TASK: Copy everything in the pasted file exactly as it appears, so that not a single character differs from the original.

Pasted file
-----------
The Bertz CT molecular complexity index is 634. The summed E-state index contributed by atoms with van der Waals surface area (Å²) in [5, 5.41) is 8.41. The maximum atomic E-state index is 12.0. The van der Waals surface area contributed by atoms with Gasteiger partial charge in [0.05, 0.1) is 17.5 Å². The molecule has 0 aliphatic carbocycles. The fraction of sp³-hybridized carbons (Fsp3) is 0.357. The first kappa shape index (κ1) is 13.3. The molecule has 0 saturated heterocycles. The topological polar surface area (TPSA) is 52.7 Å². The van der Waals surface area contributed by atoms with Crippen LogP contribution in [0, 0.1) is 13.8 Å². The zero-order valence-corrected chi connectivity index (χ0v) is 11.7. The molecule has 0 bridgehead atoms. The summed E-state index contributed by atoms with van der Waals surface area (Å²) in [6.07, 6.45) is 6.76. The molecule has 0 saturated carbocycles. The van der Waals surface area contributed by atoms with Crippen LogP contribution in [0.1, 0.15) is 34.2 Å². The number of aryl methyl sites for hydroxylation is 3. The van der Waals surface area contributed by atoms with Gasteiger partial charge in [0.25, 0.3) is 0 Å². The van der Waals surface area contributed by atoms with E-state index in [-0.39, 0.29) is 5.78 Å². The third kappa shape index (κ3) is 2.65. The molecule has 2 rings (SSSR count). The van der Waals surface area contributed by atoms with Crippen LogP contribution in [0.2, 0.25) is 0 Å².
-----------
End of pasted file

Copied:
The Bertz CT molecular complexity index is 634. The summed E-state index contributed by atoms with van der Waals surface area (Å²) in [5, 5.41) is 8.41. The maximum atomic E-state index is 12.0. The van der Waals surface area contributed by atoms with Gasteiger partial charge in [0.05, 0.1) is 17.5 Å². The molecule has 0 aliphatic carbocycles. The fraction of sp³-hybridized carbons (Fsp3) is 0.357. The first kappa shape index (κ1) is 13.3. The molecule has 0 saturated heterocycles. The topological polar surface area (TPSA) is 52.7 Å². The van der Waals surface area contributed by atoms with Crippen LogP contribution in [0, 0.1) is 13.8 Å². The zero-order valence-corrected chi connectivity index (χ0v) is 11.7. The molecule has 0 bridgehead atoms. The summed E-state index contributed by atoms with van der Waals surface area (Å²) in [6.07, 6.45) is 6.76. The molecule has 0 saturated carbocycles. The van der Waals surface area contributed by atoms with Crippen LogP contribution in [0.1, 0.15) is 34.2 Å². The number of aryl methyl sites for hydroxylation is 3. The van der Waals surface area contributed by atoms with Gasteiger partial charge in [0.25, 0.3) is 0 Å². The van der Waals surface area contributed by atoms with E-state index in [-0.39, 0.29) is 5.78 Å². The third kappa shape index (κ3) is 2.65. The molecule has 2 rings (SSSR count). The van der Waals surface area contributed by atoms with Crippen LogP contribution in [0.2, 0.25) is 0 Å².